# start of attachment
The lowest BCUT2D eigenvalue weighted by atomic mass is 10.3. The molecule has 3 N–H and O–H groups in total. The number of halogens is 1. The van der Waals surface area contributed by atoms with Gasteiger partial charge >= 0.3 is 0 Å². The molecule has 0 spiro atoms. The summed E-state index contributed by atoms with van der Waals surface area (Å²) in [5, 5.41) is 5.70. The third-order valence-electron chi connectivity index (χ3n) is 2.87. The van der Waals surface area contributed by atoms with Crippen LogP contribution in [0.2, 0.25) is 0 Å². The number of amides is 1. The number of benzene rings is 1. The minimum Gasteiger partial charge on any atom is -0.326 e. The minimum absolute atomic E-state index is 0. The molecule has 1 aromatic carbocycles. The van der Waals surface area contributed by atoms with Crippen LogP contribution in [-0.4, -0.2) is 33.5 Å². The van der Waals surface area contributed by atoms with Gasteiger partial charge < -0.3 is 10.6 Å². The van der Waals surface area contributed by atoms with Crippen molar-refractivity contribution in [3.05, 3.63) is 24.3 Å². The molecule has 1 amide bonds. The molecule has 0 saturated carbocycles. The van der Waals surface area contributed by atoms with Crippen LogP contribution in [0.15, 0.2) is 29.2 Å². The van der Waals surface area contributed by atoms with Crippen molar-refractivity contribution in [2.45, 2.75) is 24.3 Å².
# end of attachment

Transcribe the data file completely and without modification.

The lowest BCUT2D eigenvalue weighted by atomic mass is 10.3. The molecule has 3 N–H and O–H groups in total. The number of halogens is 1. The van der Waals surface area contributed by atoms with Gasteiger partial charge >= 0.3 is 0 Å². The molecule has 0 spiro atoms. The summed E-state index contributed by atoms with van der Waals surface area (Å²) in [5, 5.41) is 5.70. The third-order valence-electron chi connectivity index (χ3n) is 2.87. The van der Waals surface area contributed by atoms with Crippen LogP contribution in [0.2, 0.25) is 0 Å². The number of amides is 1. The number of benzene rings is 1. The minimum Gasteiger partial charge on any atom is -0.326 e. The minimum absolute atomic E-state index is 0. The molecule has 1 aromatic carbocycles. The van der Waals surface area contributed by atoms with Crippen LogP contribution in [-0.4, -0.2) is 33.5 Å². The van der Waals surface area contributed by atoms with Gasteiger partial charge < -0.3 is 10.6 Å². The van der Waals surface area contributed by atoms with Crippen molar-refractivity contribution in [3.05, 3.63) is 24.3 Å². The molecule has 1 amide bonds. The molecule has 0 saturated carbocycles. The van der Waals surface area contributed by atoms with Crippen LogP contribution in [0.15, 0.2) is 29.2 Å². The van der Waals surface area contributed by atoms with Crippen molar-refractivity contribution in [2.45, 2.75) is 24.3 Å².